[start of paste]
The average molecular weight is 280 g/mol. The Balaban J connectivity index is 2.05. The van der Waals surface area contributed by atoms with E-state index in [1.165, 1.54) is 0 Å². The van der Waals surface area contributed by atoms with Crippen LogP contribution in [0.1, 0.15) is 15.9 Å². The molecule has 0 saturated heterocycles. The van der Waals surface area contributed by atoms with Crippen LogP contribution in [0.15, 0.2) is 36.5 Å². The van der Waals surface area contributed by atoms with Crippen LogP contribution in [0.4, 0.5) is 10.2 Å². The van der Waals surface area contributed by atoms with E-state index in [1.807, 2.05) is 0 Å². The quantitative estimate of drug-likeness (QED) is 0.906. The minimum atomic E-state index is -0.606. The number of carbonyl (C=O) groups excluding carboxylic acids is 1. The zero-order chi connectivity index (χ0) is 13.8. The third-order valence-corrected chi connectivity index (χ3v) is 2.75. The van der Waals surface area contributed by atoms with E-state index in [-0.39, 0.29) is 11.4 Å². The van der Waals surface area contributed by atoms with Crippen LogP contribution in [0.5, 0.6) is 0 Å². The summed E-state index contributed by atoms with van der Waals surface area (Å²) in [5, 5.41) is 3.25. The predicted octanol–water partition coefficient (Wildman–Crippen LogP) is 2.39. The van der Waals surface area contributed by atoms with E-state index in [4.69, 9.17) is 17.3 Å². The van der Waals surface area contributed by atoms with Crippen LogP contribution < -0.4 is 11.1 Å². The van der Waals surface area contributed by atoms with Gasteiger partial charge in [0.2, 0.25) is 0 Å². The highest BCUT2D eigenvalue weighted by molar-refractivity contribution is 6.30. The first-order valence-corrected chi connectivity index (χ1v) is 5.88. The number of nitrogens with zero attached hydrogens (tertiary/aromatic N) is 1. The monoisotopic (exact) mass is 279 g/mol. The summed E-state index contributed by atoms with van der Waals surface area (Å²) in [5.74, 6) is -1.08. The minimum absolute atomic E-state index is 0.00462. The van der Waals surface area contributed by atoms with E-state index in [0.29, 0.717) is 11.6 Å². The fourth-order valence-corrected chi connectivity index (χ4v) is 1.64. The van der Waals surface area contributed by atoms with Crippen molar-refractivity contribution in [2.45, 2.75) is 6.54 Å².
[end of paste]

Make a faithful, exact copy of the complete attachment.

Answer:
The average molecular weight is 280 g/mol. The Balaban J connectivity index is 2.05. The van der Waals surface area contributed by atoms with E-state index in [1.165, 1.54) is 0 Å². The van der Waals surface area contributed by atoms with Crippen LogP contribution in [0.1, 0.15) is 15.9 Å². The molecule has 0 saturated heterocycles. The van der Waals surface area contributed by atoms with Crippen LogP contribution in [0.15, 0.2) is 36.5 Å². The van der Waals surface area contributed by atoms with Crippen LogP contribution in [0.4, 0.5) is 10.2 Å². The van der Waals surface area contributed by atoms with E-state index in [1.807, 2.05) is 0 Å². The quantitative estimate of drug-likeness (QED) is 0.906. The minimum atomic E-state index is -0.606. The number of carbonyl (C=O) groups excluding carboxylic acids is 1. The zero-order chi connectivity index (χ0) is 13.8. The third-order valence-corrected chi connectivity index (χ3v) is 2.75. The van der Waals surface area contributed by atoms with E-state index in [-0.39, 0.29) is 11.4 Å². The van der Waals surface area contributed by atoms with Crippen LogP contribution in [0.5, 0.6) is 0 Å². The summed E-state index contributed by atoms with van der Waals surface area (Å²) in [5, 5.41) is 3.25. The predicted octanol–water partition coefficient (Wildman–Crippen LogP) is 2.39. The van der Waals surface area contributed by atoms with E-state index in [4.69, 9.17) is 17.3 Å². The van der Waals surface area contributed by atoms with Crippen LogP contribution < -0.4 is 11.1 Å². The van der Waals surface area contributed by atoms with Gasteiger partial charge in [0.2, 0.25) is 0 Å². The highest BCUT2D eigenvalue weighted by molar-refractivity contribution is 6.30. The first-order valence-corrected chi connectivity index (χ1v) is 5.88. The number of nitrogens with zero attached hydrogens (tertiary/aromatic N) is 1. The monoisotopic (exact) mass is 279 g/mol. The summed E-state index contributed by atoms with van der Waals surface area (Å²) in [5.74, 6) is -1.08. The minimum absolute atomic E-state index is 0.00462. The van der Waals surface area contributed by atoms with E-state index in [0.29, 0.717) is 11.6 Å². The fourth-order valence-corrected chi connectivity index (χ4v) is 1.64. The van der Waals surface area contributed by atoms with Crippen molar-refractivity contribution in [2.45, 2.75) is 6.54 Å².